touton said...

Thanks to the folks in Port aux Basque for taking this subject up and running with it.

It was debt that forced us into the commission of government and eventually into the clutches of the Canadian wolf.

It is also our debt that holds us back today, even with all the oil revenues we bring in.

The provincial government should make debt reduction a top priority so we can grow and, as the writer said, finally become masters of our own house.

touton said...

Great petition, I signed it and think it's a great way to safeguard our future.

On the lighter side, does everyone remember when Danny Williams was compared to Hugo Chavez in the national media? Maybe it should be the other way around.

It seems Hugo Chavez may end up being called Hugo Williams instead of the other way around.

Could it be that after the Hebron deal Chavez idolizes Williams?

Check out this news report:

Change comes rarely to time. Standard time -- our system of twenty-four time zones -- has become a fact. Like the stock market, lost in its ubiquity is the fact that it once didn't exist.

Last week, mercurial Venezuelan leader Hugo Chavez turned a few heads when he announced that in September, the nation would turn its clocks back by half an hour, officially adopting Greenwich Mean Time minus 4.5 hours.

This is not the first time Chavez has done something critics have said is either eccentric or authoritarian. In recent memory he has asked to be allowed to rule by decree, asked to have the term limits for the presidency abolished, undercut the World Bank and IMF, become very popular with the poor in Venezuela, privatized many Venezuelan companies and called President Bush the devil. He seems to hang in the American imagination somewhere between Kim Jong Il and Che Guevara, depending on whom you ask.

But no one really seems to know what to make of the time change. Chavez, backed by his Science and Technology Minister, claims that the change will provide a more "fair distribution of the sunrise" especially for poor children, who have to get up early to go to school. He did not say why making school start half an hour later would have been more difficult than making the sun rise earlier.

This isn't about the poor. This is about making a break with the political and symbolic history of the international time system.

The international time system was created in 1884 because an explosion of transportation and communication technologies in the late nineteenth century made the lack of a coordinated time system an absolute disaster for the spread of the railroad and telegraph.

The movement had to be cooperative internationalist. It was not easy for France and Britain to agree on where the prime meridian would lie, but they, and other Western nations, saw it as a global necessity. At the time there was an enormous hope for the future of international travel and communication. Even so, it took decades for the standard time system to be adopted globally (Venezuela didn't officially take on GMT minus four hours until 1965).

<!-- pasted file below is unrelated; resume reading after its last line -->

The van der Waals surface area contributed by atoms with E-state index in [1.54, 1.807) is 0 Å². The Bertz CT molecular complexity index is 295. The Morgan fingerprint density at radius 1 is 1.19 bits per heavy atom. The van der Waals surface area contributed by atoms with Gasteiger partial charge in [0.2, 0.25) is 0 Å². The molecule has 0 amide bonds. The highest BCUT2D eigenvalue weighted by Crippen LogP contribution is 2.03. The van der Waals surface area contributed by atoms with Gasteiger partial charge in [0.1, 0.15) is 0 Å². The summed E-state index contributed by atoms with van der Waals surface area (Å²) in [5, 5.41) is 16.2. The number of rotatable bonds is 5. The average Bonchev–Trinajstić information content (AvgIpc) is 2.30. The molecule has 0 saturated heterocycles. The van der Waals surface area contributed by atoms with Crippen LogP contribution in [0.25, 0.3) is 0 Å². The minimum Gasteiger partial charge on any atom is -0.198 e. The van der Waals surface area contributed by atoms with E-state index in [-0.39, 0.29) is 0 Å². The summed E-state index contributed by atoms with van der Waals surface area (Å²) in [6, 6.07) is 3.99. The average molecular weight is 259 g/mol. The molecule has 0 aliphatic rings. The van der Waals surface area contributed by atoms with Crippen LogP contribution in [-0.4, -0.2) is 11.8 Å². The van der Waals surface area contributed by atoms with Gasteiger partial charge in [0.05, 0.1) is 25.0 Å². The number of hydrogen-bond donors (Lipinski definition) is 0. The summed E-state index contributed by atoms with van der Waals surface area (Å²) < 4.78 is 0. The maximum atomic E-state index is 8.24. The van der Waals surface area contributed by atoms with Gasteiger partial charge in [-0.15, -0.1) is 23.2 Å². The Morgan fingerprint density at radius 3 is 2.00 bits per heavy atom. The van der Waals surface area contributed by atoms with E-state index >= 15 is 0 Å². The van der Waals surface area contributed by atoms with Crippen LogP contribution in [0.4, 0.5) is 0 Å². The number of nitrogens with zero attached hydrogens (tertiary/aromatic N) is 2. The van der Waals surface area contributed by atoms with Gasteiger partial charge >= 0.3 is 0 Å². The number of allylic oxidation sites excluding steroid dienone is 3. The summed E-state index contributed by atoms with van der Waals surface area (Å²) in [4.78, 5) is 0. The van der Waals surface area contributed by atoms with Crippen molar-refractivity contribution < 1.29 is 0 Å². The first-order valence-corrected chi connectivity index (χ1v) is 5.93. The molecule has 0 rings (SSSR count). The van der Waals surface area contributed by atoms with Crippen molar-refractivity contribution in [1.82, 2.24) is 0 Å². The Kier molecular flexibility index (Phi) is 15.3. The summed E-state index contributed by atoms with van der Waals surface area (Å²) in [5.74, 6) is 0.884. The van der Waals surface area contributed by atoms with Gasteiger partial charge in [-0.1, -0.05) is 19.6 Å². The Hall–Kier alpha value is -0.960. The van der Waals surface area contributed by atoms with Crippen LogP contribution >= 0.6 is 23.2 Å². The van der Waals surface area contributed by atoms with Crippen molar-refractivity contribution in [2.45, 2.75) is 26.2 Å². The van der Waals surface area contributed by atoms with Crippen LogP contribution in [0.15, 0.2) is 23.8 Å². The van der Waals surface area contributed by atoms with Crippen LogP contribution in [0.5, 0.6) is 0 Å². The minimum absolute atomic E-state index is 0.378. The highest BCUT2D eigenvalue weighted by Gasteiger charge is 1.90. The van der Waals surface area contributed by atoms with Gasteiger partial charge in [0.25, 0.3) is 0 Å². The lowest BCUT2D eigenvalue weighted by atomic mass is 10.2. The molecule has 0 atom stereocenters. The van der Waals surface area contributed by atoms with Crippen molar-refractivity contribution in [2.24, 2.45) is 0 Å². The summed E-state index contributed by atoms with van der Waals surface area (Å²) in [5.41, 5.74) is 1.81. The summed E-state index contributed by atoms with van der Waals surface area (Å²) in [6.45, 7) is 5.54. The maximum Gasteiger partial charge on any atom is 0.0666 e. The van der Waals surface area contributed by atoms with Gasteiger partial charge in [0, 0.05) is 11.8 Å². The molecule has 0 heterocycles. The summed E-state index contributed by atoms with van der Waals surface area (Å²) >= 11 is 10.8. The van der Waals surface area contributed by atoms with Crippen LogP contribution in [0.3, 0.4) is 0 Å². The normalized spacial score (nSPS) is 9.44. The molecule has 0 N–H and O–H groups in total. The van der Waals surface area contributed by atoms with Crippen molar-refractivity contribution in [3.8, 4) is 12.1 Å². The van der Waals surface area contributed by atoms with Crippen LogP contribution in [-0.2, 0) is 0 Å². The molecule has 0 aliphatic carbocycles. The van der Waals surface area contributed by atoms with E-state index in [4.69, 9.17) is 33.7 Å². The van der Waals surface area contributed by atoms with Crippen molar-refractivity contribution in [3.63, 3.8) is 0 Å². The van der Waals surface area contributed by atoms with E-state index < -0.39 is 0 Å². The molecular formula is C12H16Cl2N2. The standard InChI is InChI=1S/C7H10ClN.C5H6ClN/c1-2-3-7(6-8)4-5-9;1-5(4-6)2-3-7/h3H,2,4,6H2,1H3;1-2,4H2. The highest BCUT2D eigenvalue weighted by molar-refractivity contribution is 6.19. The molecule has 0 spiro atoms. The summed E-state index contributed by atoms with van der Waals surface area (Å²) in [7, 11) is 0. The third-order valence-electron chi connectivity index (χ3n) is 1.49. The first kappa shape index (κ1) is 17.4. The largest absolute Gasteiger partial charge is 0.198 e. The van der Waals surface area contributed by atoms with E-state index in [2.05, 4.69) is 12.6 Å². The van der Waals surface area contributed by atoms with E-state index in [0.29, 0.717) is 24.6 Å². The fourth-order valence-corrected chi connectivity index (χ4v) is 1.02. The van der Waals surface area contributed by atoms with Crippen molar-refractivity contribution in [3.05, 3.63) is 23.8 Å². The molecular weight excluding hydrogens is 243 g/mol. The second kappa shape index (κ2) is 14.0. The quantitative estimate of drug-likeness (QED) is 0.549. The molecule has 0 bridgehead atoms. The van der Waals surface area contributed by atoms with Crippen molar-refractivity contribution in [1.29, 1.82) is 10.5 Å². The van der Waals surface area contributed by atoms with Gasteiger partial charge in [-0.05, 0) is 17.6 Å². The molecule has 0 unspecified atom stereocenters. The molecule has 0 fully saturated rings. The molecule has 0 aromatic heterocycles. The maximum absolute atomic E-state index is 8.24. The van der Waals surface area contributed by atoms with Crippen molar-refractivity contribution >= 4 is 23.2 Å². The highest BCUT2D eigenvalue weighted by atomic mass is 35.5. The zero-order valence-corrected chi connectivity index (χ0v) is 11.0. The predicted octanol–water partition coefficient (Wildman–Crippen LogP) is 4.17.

So Chavez may not be that eccentric. The system into which he is throwing the wrench is profoundly internationalist, and he is profoundly nationalist. It was created primarily by, and in some sense for, Western nations (Japan was the primary non-Western nation represented) that were associated with colonialism and slavery, and Chavez is concerned about neocolonialism from the same nations. The system is meant to facilitate communication and transportation for travel and commerce, and he has privatized companies and isolated Venezuela, at least from many of those nations for which the system was originally created.

Consider the company he joins. Iran, Afghanistan, Burma and the Canadian province of Newfoundland are on the half hour. Nepal runs 5 hours and 45 minutes ahead of GMT. China is on the hour, but while it technically should span four time zones, the whole country runs on just one. With the exception of Newfoundland, which has a unique geographical position and history with its time zone, these are nations known for being isolated, particularly from the West; incurring sanctions from Western nations' having authoritarian leaders; and having isolated populations.

Time divorced from nature when the mechanical clock was invented. It became political when the prime meridian was established through the world's best observatory in Greenwich, England. Half an hour isn't going to untether Venezuela from the rest of the world. But it is symbolic statement and the polarizing leader of the nation knows what he is trying to say.

Ussr said...

Very worth while petition to sign.Im surprised at the lack of comments placed here Patriot.

None the less a great Article as always thuogh ,Myles.